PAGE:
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From this question System.currentTimeMillis() is not accurate on windows XP? I know that on windows XP, the time interval is 15ms or 16ms with Java.

But is it only Java's problem? If I use C/C++/Python, can I get a more accurate time interval on windows XP?

4 Answers 4

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This doesn't have much to do with language!

It has to do how the function you use is implemented... which again has to do with the APIs available in the OS (different API function can have different accuracy) you use AND with the hardware you are running on (different CPU/chipset can expose different ways and different accuracy)...

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Most time functions suffer from this issue, regardless of language. This includes GetTickCount and functions that give you the current time.

It's possible to decrease that interval to 1ms using timeBeginPeriod, but this has a global effect and can increase power consumption. So it should be avoided where possible.

There is the QueryPerformanceCounter API which supports high precision timings, but it suffers from its own problems, such as desyncronizing between multiple cores on some (buggy) hardware.

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It is probably an operating system issue, so would be the same in any language interfacing the same way to the operating system kernel.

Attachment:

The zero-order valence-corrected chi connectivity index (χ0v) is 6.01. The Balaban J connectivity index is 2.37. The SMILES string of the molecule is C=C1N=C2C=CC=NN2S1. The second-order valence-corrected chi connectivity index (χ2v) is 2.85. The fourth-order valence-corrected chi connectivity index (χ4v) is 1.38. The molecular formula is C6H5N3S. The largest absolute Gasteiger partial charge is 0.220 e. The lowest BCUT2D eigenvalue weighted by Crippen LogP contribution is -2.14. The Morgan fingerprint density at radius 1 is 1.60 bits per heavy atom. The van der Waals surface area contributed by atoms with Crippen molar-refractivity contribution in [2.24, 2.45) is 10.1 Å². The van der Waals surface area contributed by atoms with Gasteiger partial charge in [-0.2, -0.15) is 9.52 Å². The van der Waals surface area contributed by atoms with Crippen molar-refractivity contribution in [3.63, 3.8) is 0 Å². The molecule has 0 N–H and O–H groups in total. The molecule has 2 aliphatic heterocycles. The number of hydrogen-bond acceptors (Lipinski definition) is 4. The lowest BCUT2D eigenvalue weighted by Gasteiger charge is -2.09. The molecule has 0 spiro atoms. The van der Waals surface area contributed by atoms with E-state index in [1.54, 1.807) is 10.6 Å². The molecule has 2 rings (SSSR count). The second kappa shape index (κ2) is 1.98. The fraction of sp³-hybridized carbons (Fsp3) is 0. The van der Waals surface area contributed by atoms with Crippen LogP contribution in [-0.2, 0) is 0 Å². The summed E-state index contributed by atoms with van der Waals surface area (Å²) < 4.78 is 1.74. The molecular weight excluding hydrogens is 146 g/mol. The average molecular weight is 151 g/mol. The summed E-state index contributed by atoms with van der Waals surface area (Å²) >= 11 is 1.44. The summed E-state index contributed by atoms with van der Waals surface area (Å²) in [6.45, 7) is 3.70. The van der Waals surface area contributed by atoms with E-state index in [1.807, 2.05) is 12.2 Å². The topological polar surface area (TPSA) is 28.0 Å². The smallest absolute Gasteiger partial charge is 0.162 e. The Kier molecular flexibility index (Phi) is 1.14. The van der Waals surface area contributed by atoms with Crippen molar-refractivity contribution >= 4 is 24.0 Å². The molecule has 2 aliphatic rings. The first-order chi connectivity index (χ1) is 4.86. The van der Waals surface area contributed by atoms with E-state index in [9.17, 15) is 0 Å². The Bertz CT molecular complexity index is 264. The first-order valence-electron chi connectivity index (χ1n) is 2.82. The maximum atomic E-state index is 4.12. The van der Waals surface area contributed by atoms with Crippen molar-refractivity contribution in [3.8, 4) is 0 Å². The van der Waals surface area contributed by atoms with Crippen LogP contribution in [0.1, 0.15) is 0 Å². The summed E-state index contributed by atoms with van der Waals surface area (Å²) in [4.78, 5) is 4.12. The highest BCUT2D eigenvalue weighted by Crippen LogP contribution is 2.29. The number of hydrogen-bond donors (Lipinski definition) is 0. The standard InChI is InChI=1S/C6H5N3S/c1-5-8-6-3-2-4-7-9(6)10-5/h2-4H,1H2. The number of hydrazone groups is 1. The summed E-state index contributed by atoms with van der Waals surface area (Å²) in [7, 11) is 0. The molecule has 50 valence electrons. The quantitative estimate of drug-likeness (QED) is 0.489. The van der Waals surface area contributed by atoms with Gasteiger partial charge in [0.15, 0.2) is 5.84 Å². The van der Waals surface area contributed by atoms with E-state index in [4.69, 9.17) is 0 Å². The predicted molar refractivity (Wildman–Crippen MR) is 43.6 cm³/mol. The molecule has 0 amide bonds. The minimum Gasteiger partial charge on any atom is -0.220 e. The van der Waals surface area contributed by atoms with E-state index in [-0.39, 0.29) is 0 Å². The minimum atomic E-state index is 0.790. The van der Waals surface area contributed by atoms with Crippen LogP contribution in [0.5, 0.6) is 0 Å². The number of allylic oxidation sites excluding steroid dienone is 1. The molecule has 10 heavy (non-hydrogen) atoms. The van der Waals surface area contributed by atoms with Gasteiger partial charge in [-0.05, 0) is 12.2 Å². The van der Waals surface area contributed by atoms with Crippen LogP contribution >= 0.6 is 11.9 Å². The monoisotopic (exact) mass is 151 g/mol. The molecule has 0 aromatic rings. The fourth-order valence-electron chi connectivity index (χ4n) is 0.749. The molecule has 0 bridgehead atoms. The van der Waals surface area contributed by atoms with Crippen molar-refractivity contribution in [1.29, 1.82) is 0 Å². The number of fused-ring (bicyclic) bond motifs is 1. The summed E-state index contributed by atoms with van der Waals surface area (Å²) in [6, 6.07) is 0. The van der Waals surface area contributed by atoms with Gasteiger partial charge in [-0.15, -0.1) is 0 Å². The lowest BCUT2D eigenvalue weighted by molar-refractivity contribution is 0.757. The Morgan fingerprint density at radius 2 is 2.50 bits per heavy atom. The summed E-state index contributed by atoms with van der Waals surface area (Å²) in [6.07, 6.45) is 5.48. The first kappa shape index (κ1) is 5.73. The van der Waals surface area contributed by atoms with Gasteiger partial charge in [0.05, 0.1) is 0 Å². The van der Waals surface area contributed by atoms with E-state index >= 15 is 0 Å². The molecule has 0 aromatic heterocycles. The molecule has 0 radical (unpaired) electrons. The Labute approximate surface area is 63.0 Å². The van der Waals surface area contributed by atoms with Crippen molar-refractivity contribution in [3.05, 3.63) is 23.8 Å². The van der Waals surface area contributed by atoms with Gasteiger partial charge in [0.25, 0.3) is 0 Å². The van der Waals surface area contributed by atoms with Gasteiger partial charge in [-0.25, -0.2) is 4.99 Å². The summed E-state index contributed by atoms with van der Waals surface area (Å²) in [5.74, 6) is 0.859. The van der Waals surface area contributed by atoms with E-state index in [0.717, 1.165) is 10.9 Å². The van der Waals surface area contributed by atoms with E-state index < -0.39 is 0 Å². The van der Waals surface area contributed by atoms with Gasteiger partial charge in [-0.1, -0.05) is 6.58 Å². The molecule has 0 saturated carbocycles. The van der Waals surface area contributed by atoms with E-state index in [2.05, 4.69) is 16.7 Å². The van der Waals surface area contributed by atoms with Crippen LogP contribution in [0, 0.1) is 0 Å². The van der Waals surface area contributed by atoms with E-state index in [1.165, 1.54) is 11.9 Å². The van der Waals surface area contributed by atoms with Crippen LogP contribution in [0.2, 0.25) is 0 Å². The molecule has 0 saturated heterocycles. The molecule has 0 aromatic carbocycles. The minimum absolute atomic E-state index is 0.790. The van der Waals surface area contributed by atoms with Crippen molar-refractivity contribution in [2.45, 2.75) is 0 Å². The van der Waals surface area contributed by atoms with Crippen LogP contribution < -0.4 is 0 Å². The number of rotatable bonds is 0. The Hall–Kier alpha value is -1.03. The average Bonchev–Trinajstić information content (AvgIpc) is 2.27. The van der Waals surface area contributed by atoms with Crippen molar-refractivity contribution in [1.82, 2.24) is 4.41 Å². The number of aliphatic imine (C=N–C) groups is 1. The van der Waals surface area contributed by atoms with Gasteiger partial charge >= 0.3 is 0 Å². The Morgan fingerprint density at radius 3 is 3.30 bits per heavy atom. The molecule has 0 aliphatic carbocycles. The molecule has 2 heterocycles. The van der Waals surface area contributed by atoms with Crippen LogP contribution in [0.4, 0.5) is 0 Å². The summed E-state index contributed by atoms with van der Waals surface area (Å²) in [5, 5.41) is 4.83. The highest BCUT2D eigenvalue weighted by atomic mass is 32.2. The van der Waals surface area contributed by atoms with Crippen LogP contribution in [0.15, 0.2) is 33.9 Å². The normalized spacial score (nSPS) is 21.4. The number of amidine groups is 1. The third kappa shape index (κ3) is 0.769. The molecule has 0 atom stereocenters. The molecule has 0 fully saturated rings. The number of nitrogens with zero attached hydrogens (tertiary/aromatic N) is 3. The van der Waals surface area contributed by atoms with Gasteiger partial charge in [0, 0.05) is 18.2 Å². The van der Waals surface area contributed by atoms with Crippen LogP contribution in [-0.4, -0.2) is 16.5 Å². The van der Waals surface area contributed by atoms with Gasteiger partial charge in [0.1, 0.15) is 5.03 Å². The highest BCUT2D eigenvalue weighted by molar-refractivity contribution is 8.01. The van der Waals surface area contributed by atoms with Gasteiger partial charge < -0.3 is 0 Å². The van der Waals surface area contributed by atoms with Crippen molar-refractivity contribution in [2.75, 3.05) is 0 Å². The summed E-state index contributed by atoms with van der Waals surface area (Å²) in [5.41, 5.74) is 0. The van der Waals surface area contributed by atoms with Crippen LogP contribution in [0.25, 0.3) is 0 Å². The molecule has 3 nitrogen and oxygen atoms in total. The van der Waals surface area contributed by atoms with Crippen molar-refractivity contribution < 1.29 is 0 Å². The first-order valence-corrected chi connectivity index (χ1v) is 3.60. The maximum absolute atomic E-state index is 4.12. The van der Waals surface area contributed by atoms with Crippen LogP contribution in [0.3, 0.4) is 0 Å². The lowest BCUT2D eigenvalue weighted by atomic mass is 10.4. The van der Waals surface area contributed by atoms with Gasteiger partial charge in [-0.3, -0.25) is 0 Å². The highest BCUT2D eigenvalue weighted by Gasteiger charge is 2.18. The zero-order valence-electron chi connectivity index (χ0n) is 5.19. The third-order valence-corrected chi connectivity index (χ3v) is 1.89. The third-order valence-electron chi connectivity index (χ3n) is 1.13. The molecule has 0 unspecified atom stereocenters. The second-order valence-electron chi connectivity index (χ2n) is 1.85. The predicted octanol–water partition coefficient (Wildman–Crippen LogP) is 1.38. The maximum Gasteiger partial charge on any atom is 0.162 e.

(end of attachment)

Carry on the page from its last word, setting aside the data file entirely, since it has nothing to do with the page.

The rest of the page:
I don't know Windows (never used it), but on Linux systems, it depends upon the kernel and configuration parameters like CONFIG_HIGH_RES_TIMERS and others.

Rumors say that Windows is much more poor on these issues than Linux.

Maybe you could try GNU/Linux? It is always an interesting experience, and most importantly, it is free software and this means you can study it and improve it. Last time I checked, Windows does not have this property (and that is why I don't use it).

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  • I like Linux, but there are some important softwares(like QQ) don't have a linux version. That's why I have tried Fedora for sometime, but turned back to windows at last :(
    – Freewind
    Oct 22, 2011 at 12:42
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You can base the time on nanoTime instead of millis. The problem you have with millis is that the clock can drift by as much as 10 ms in an hour on some systems and windows only does NTP synchronisation once a week.

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